At the Edge of Mississippi

At the Edge of the Mississippi
 
After years of watching a brick-lined horizon,
I returned to the river’s tattered body, listened
for a murmur to surface, to remind me
that hope once abandoned can be regained.
 
There were no flowers along the riverbank,
no ducks resting in the mud, only a shadow
cast by the highway overpass and some crows
scurrying about the sidewalk for crumbs.
 
What might have been a prayer
was a boat gurgling in the distance,
and the murky water veiled those pleas
the history books obscure as when numbers
 
steal prisoners’ names. I waited to see
if spirits would make themselves known
in the metronome of water carving land,
but the river remained a river, nothing more.  
 
I scooped a handful of sand, rubbed it
between my palms until they chafed.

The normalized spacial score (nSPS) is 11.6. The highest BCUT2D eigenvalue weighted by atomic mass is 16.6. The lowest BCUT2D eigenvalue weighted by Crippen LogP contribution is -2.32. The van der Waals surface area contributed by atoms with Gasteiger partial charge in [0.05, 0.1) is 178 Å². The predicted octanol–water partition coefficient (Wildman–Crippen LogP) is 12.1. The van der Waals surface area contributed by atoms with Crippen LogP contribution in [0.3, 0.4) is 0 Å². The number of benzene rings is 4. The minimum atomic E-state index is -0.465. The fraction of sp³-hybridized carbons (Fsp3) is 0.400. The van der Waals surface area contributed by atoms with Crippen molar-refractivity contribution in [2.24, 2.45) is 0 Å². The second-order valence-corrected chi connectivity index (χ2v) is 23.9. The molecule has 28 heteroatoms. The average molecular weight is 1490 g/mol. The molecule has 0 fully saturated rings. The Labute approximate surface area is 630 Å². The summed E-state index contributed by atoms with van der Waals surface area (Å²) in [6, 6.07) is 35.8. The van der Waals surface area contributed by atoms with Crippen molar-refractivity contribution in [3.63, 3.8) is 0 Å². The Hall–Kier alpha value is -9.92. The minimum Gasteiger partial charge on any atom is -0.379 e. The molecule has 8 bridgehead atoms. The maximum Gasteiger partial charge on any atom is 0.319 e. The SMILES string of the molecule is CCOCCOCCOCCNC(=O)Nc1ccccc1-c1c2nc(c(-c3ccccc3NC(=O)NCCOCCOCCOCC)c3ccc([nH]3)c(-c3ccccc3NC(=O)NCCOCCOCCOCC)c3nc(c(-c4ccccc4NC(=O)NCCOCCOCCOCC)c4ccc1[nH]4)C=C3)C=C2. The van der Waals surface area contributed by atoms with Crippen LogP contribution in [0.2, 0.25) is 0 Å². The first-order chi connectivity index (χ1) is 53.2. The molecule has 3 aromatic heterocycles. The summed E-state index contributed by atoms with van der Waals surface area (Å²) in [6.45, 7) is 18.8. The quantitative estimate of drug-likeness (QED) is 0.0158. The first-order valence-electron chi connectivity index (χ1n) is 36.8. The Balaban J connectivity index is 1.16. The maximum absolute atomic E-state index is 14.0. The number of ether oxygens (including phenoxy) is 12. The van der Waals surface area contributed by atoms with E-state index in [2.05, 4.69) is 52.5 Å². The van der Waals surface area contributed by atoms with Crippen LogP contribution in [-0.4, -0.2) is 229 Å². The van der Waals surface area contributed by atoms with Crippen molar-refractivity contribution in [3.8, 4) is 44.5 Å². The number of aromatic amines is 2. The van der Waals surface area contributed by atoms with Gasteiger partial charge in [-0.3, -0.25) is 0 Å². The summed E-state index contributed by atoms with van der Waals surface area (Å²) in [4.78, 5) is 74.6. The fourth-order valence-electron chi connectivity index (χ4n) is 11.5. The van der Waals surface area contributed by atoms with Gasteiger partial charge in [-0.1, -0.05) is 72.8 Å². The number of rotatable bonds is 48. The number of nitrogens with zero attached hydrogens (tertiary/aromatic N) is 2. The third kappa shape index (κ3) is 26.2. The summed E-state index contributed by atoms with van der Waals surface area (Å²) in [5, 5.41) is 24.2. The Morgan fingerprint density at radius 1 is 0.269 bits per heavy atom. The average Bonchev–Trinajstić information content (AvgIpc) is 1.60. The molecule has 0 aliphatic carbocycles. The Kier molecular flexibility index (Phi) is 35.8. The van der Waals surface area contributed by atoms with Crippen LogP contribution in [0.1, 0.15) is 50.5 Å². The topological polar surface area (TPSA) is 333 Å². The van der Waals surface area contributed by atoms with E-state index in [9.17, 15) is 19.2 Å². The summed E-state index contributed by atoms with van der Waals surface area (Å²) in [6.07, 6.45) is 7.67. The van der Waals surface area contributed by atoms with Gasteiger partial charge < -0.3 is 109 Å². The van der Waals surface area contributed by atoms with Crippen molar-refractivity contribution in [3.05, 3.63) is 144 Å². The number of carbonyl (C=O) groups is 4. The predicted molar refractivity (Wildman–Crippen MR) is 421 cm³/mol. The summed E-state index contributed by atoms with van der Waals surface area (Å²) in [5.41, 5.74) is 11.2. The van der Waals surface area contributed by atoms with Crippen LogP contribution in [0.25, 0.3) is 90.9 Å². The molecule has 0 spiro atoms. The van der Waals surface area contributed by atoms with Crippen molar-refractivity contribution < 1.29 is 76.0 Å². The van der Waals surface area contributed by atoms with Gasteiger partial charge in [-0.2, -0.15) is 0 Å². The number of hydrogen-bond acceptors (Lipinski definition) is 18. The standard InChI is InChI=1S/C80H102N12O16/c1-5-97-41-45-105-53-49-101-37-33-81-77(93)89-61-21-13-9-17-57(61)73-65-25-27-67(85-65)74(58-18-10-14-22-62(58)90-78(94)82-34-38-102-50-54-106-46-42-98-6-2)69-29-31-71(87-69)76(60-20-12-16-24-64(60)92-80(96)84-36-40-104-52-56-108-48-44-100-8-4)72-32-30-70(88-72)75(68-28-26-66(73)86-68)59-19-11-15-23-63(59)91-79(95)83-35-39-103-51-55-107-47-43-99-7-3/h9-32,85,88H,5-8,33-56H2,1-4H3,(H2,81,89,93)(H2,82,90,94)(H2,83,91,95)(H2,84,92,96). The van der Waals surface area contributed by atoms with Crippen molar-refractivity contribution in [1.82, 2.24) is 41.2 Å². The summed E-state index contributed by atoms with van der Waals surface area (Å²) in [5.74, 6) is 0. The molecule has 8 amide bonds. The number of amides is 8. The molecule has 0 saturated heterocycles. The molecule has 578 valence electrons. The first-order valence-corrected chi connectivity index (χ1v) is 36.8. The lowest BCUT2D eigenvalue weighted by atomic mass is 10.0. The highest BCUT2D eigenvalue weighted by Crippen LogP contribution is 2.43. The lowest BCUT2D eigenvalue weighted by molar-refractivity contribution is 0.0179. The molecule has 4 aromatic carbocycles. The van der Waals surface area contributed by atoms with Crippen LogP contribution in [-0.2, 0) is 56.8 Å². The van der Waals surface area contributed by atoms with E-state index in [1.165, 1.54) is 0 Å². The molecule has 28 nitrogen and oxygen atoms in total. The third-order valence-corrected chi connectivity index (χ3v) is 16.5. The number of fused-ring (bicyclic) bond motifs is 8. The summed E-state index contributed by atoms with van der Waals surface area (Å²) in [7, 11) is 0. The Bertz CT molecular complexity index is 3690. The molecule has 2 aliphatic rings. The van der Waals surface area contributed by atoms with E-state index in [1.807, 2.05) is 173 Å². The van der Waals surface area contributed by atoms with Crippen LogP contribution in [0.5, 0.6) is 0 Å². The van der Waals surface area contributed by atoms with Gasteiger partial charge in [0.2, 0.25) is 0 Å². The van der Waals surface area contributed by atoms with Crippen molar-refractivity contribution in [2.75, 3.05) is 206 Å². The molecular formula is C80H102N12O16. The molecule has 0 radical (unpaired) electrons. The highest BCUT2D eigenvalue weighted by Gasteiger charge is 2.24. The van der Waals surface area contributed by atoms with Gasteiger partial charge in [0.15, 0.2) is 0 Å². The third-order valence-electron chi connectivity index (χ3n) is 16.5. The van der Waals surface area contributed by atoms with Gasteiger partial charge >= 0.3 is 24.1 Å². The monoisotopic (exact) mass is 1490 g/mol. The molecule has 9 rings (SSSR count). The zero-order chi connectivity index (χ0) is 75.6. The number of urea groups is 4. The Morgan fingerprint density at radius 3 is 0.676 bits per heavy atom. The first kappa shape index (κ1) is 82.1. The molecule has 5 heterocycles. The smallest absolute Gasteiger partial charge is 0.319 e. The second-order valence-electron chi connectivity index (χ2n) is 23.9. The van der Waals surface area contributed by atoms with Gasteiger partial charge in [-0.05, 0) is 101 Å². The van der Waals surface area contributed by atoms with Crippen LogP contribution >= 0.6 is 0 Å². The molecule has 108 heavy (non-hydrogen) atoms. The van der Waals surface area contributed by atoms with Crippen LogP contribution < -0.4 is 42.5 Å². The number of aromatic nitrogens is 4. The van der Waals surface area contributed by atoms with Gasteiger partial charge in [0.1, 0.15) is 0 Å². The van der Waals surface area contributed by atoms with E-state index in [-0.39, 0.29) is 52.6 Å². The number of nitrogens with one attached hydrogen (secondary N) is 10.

I held a stone like ice to my lips and sank
my feet into the silt until they numbed.
 
I wish I could say the gestures changed me,
or that the city was made whole for a moment
by this act of veneration, in my willingness to hold
the river as a sacramental in a penitent’s hand.
 
Turning from the water, I saw a police caravan
block several downtown streets without fanfare.
The silence spread its smoke between buildings
and clung to my skin a stench I could not shake.  

 

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